Before most of the speakers began reading Mary Oliver’s poetry at Finn House on Feb. 12, they shared an anecdote describing what they were doing the day she died. Her poetry uses intense natural description. She focused on whatever became apparent to her: a flower, a fish in a stream, leaves on a tree or the mushrooms that dot the forest floor.
The Department of English hosted a Mary Oliver poetry reading at Finn House to honor the poet’s life after news of her passing on Jan. 17. Anyone was welcome to bring in her poetry and read it to an audience of professors, staff and students. There was a sense of sorrow in the air. Once poetry was read, the reading turned into a celebration of Oliver’s life.
Mary Oliver was born in Maple Heights, Ohio in 1935 — only a few hours away from Kenyon’s campus. In a rare interview with podcast journalist Krista Tipett, Oliver spoke of her childhood: “It was a very dark and broken house that I came from,” she said. In order to escape, she would take long walks and immerse herself in Ohio’s natural wilderness.
At 13, she began writing poetry. On her solitary walks, she saw something heavenly in nature and became enamored with the cycles of life and death which seemed endless in those woods. With all this in mind, she would put her ideas to the page as she spent more and more time outside with a notepad. “My work is loving the world,” she claimed.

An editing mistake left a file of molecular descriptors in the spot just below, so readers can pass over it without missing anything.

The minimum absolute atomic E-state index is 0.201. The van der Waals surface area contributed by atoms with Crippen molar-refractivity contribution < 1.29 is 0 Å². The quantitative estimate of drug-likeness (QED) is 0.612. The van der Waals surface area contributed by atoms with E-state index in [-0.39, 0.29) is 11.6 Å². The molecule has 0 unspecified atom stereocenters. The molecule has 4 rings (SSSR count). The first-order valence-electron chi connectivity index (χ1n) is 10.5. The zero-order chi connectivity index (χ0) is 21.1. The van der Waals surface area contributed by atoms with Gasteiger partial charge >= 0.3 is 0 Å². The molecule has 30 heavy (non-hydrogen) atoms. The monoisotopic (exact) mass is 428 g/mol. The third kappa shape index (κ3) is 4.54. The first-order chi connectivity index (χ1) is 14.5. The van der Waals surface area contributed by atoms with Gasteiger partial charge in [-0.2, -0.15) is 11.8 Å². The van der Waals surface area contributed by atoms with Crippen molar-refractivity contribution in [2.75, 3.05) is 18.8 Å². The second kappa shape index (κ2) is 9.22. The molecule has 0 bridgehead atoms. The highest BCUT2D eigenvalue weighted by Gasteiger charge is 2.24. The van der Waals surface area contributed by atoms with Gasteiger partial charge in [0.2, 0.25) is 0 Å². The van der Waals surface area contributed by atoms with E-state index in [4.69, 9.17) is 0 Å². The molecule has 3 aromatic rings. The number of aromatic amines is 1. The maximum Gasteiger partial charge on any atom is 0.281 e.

Over 15 students, professors and staff members read poetry during the hour. The first poem read was “Wild Geese,” which was originally written on the back of a painting of wild geese.
Oliver’s poetry, like that of Wordsworth and others, tries to find some respite from human interaction through nature. Most of all, she showed her readers that just about anything could evoke astonishment.
In her poem, “Mysteries, Yes,” Oliver writes, “Truly we live with mysteries too marvelous to be understood.” She understood that the objective of her poetry was to describe the indescribable, and she realized that she could only do this through finding simple things in nature and fleshing them out in contemplative verse. From simplicity, she was able to evoke the same sensations of existential problems that baffled people everyday.
Tyler Raso ’19, who attended the reading, said that Oliver was a poet who gave him permission to do new things. “Mary Oliver feels like family,” he said. “I always feel like I’m reading something from somebody that really wants to tell me something. Who loves me so much that they thought of me when they wrote that.”